International artist to light up Lismore Quad with major new work

Published 10 April 2019
Dungarimba Wandrahn The multimedia work is inspired by the stories and recollections of Bundjalung Elder, Aunty Irene Harrington, and her experience of attending Lismore High School in the 1950s.

Dungarimba Wandarahn (Lismore place of learning) by Craig Walsh celebrates Bundjalung language and history in heritage listed site.

Internationally acclaimed multimedia artist Craig Walsh will create a large-scale digital work in the Lismore Quadrangle, providing a multi-sensory experience of Bundjalung language, history and story.

Dungarimba Wandarahn (Lismore place of learning) is a spectacular multimedia work created in collaboration with Southern Cross University’s Indigenous School Gnibi Wandarahn, and Lindisfarne Anglican Grammar School at Terranora. The work is in response to the Lismore Quadrangle heritage-listed history as the original Lismore High School (now the Conservatorium of Music and Lismore Library).

The work is inspired by the stories and recollections of a significant Bundjalung Elder, Aunty Irene Harrington, and her experience of attending the high school in the 1950s whilst living on the mission in Lismore. Dungarimba Wandarahn juxtaposes two cultures and ways of learning - Bundjalung and Western - highlighting the complexity experienced by a young Bundjalung woman living in Lismore at this time. Irene Harrington’s story is specific to the Lismore area but resonates with the experience of many Aboriginal people of her generation.

“The work takes the form of large-scale visual projections and audio installations occupying both nature and architecture as a catalyst to explore two very different forms of education,” says Craig Walsh. “The work celebrates the resilience and commitment of Aboriginal people to retain traditional culture and language. It reclaims the Lismore Quadrangle as a historic ‘place of learning’, recognising the importance of cultural knowledge as essential to education.”

“Aboriginal peoples are connected to the origins of being through our stories,” says Professor Norm Sheehan, Director of Gnibi Wandarahn at Southern Cross University. “Living connections sustain us through our families and our Country. We are also connected to the terrible impact of colonisation in our homelands. Through this connection we have realised our strength and resilience. This project depicts our reconnection through language to the future. Aunty Irene’s life shows us the power and beauty of connection as it flows through this work.”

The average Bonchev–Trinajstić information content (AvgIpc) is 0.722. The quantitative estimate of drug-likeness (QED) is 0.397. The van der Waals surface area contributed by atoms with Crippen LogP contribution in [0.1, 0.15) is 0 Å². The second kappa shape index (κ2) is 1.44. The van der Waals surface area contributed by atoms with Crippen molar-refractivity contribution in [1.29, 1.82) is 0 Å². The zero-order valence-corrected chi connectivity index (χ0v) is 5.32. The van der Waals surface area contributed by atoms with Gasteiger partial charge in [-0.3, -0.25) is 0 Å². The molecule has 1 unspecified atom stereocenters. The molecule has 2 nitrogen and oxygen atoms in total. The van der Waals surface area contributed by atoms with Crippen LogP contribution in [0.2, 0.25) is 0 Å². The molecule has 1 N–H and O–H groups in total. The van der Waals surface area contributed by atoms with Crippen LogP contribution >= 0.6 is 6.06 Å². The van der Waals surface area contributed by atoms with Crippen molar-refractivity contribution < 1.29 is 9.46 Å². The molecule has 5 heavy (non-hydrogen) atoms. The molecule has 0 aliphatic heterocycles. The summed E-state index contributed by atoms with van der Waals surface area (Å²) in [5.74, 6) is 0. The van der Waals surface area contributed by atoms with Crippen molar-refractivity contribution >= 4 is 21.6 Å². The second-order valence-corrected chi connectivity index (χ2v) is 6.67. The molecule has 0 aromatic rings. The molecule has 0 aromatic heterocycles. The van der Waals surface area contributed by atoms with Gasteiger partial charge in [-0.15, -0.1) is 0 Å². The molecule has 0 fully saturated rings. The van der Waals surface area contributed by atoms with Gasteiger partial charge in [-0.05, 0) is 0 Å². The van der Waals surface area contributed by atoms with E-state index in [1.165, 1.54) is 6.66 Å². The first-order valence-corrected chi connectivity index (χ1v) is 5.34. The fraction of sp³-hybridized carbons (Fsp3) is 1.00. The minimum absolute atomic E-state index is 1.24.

A Tweed Heads local, Craig Walsh is renowned internationally for his pioneering works including innovative approaches to projection mapping in unconventional sites. Over a 30-year career he has created works for more than 20 international art festivals, Biennales and Triennials; exhibited in numerous major art institutions in Australia and produced public art commissions from Cairns to Parramatta. He is also renowned for his site interventions at live events, including iconic works at music festivals across Australia and internationally. Walsh has also been the creative producer for the Splendour in the Grass Arts Program for the past 15 years.

Read more about Craig Walsh

Dungarimba Wandarahn is the highlight feature work in The Quad’s 2019 arts program curated by Quadrangle Placemaking Officer Marisa Snow. The collaboration with Southern Cross University’s Indigenous School Gnibi Wandarahn will bring to life the School’s extensive work into the revitalisation of Bundjalung language, the University’s School of Arts and Social Sciences (SASS) are providing Audio-Visual students to manage the sound production and Lindisfarne Anglican Grammar School are developing the sound design component of the work. Taking place in a heritage-listed site, the project secured funding from the NSW Government’s Heritage Near Me program aimed at helping communities conserve and share their local heritage.

 

Dungarimba Wandarahn (Lismore place of learning) is a free event and will run over 4 nights in The Quad from 23 to 26 May.

 

Creative Director: Craig Walsh

Sound Designer: Brett Canning and students from Lindisfarne Anglican Grammar School, Terranora

Cultural Custodians: Sheldon Harrington and Irene Harrington

 

Event Details:

Dungarimba Wandarahn (Lismore place of learning)

A large-scale, multi-sensory experience of Bundjalung language, history and story created by Craig Walsh in collaboration with Southern Cross University’s Indigenous School Gnibi Wandarahn.

Thursday 23 to Sunday 26 May

6pm-9pm (production plays on a continuous loop)

The Quad, 110 Magellan Street, Lismore

Free Entry

This is not a seated show, the audience are encouraged to explore and interact with the work.

More information: www.lismorequad.org.au

About the Quad
The Lismore Quadrangle (the Quad) is an open - air precinct located in Lismore's CBD in the Northern Rivers of NSW. It was transformed from a carpark in 2017 as part of the Lismore Regional Gallery’s $5.8 million redevelopment.  The Quad precinct connects the Lismore Regional Gallery, Lismore City Library and the Northern Rivers Conservatorium. The activation of the Quad as Lismore's creative playground is a strategic partnership between Southern Cross University and Lismore City Council. The Quad presents a cross-disciplinary annual program and is also a community space for hire.

 

Media contact: Sharlene King 0429 661 349 or scumedia@scu.edu.au